Building active listening skills will help you to be rightly influenced, and will improve your ability to fully engage in the needed social and cultural changes that are at the forefront of our national conscience. And, if developed in this context, you will be able to loan your active listening skills to enhance your career as well.


Work and Study Efficiency in Difficult Times

Category : PROspective

 

I hope this message finds you and yours well during these difficult times. We have worked hard to keep open channels of communication with students and faculty and, in addition to concerns regarding physical and emotional wellbeing, a recurring theme has been a concern about the efficiency of the time they can allocate to work or study.

There is no single strategy to address this concern; though here are some ideas for how to take it on if you feel your efficiency could be better. It starts with reflection about the source of the self-perceived inefficiency. More than one of the below may be at play, and they may be weighted differently on different days or even over the course of a single day.

If you believe you could be more efficient with the time allocated to work or study, take a moment to think about which of the following may be operating and how to diminish their impact.

 

Expectations

To start, it’s possible that your expectations of your efficiency are too high. Our schedules have been disrupted, we are grieving the loss or distance of our social networks, and we are all concerned about friends, colleagues or family who are not well and/or experiencing anticipatory grief about the same. It is normal to work less efficiently under these circumstances. Are your expectations of your efficiency calibrated to the reality of the current moment? Is some recalibration necessary? It’s also possible that you need to help your colleagues, instructors, and peers to recalibrate their expectations of you. External pressures that we cannot meet are uniformly demotivating, so do your best to avoid them or resolve them.

 

Distractions

Second, it’s possible that you are distracted by more than the realities described in the preceding paragraph. When our ability to concentrate is diminished by circumstances, other distractions invade more easily, occupy more time and a higher proportion of mental reserves, and therefore have an ever larger than normal effect on our efficiency. Turn off the email, close the browser, turn off the television and music, keep clear of the kitchen. Duncan’s earlier PROspective article provided some great ideas for creating a productive work-at-home space.

 

Productivity 101

Third, it’s possible that you could be more productive with the time that you have available. There is a large literature on work productivity, most of which remains relevant even under new circumstances. Make a to-do list for the day that is realistic given the time that you will have available. Delete anything that is not important (aligned with your goals and values). Organize what is left into what is urgent (impending deadlines or helping someone else to keep working) and not urgent (chipping away at larger projects with later deadlines). Take on the urgent and important tasks first, working first on the ones that are least appealing to you. Be sure to save some time each day to work on what is important but not urgent, so that you don’t face unmanageable deadlines later. Work in short bursts without distraction (25 minutes is often recommended), and then reward yourself with a distraction (check email or Twitter or Instagram) for five minutes (no more). You can set a timer to keep the rhythm for you. Be sure, also, to optimize your productivity by eating well, avoiding too much sedentary time, and sleeping well. As advised in Duncan’s earlier PROspective, schedule time to give yourself a break; it’s too easy to sit in front of the work screen all day, even if that time is not productive.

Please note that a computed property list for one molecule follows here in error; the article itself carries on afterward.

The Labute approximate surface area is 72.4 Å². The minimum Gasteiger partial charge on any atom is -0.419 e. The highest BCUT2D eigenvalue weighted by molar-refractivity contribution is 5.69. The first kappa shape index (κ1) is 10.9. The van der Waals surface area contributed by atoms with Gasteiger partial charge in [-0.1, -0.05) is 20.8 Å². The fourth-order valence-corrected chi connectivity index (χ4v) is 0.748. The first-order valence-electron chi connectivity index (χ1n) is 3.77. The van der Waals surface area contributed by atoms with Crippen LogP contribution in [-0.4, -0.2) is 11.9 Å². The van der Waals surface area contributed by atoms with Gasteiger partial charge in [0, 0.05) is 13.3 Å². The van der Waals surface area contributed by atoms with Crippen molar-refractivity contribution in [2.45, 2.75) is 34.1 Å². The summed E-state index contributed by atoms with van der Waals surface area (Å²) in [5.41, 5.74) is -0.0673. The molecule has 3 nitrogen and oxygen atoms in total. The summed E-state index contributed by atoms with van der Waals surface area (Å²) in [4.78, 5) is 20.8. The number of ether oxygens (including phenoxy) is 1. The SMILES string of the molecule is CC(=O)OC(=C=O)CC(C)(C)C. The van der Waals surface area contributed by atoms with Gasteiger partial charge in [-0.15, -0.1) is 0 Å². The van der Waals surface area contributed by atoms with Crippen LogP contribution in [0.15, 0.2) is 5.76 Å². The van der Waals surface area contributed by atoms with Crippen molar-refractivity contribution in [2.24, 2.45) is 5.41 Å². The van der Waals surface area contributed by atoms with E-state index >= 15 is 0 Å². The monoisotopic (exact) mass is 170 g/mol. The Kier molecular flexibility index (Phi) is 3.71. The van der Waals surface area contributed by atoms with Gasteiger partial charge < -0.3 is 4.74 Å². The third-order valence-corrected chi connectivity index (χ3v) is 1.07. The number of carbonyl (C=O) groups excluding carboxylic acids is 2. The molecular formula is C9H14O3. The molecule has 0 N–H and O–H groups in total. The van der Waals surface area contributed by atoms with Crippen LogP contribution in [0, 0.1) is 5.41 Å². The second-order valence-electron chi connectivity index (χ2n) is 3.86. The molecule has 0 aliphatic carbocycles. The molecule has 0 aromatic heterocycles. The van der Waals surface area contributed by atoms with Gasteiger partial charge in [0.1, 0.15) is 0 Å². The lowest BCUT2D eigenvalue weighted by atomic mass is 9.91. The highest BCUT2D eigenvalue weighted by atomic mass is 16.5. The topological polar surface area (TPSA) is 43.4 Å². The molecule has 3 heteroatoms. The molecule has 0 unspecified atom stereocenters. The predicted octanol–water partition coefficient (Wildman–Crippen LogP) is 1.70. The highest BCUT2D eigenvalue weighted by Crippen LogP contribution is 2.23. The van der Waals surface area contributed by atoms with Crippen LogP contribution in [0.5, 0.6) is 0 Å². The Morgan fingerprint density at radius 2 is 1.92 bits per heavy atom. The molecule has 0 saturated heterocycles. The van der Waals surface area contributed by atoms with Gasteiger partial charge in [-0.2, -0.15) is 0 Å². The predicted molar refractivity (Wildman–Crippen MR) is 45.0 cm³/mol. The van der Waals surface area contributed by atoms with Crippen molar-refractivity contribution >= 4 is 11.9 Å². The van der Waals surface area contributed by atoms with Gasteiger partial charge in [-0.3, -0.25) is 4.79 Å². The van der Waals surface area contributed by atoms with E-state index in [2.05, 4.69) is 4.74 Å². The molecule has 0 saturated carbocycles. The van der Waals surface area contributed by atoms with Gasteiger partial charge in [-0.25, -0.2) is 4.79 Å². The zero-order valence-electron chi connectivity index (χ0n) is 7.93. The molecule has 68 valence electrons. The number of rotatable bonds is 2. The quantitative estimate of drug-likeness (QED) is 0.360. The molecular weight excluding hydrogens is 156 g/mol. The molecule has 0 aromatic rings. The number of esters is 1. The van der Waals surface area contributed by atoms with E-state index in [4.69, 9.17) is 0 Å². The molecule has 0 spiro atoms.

Motivation

Fourth, it’s possible that your motivation has truly waned. Lack of motivation may emanate from a combination of all the above, and is also possibly influenced by feelings of despair and loss of perceived control. To restore some of your missing motivation, start by addressing the first three. Also, find ways to restore a sense of control where you can. We cannot come back to campus for class, but we can organize our closet or write to a high school friend we have been thinking about for a long time. Taking on nonwork items that have been lingering on your personal to-do list will reassert your locus of control, and that will spillover to improve your motivation. Structuring your time will also remind you that you are in control: keeping a daily schedule will help to be sure you have regular sleep, diet, work, and relaxation.

 

Looking Forward

Feelings of inefficiency during times like these are normal, and some days will be more productive than others. On those days when you aren’t able to tackle as much as you would have hoped, give yourself some grace, and know that you’ll have another chance at it tomorrow. 

It might also be helpful to envision what success will look like for you in the long term. We will all one day tell the stories of what happened to us and what we did during the COVID-19 pandemic. You will want to say that you did your part and put your shoulder into it as best you could. Imagine your future self and the story you will want to tell, and then make it so.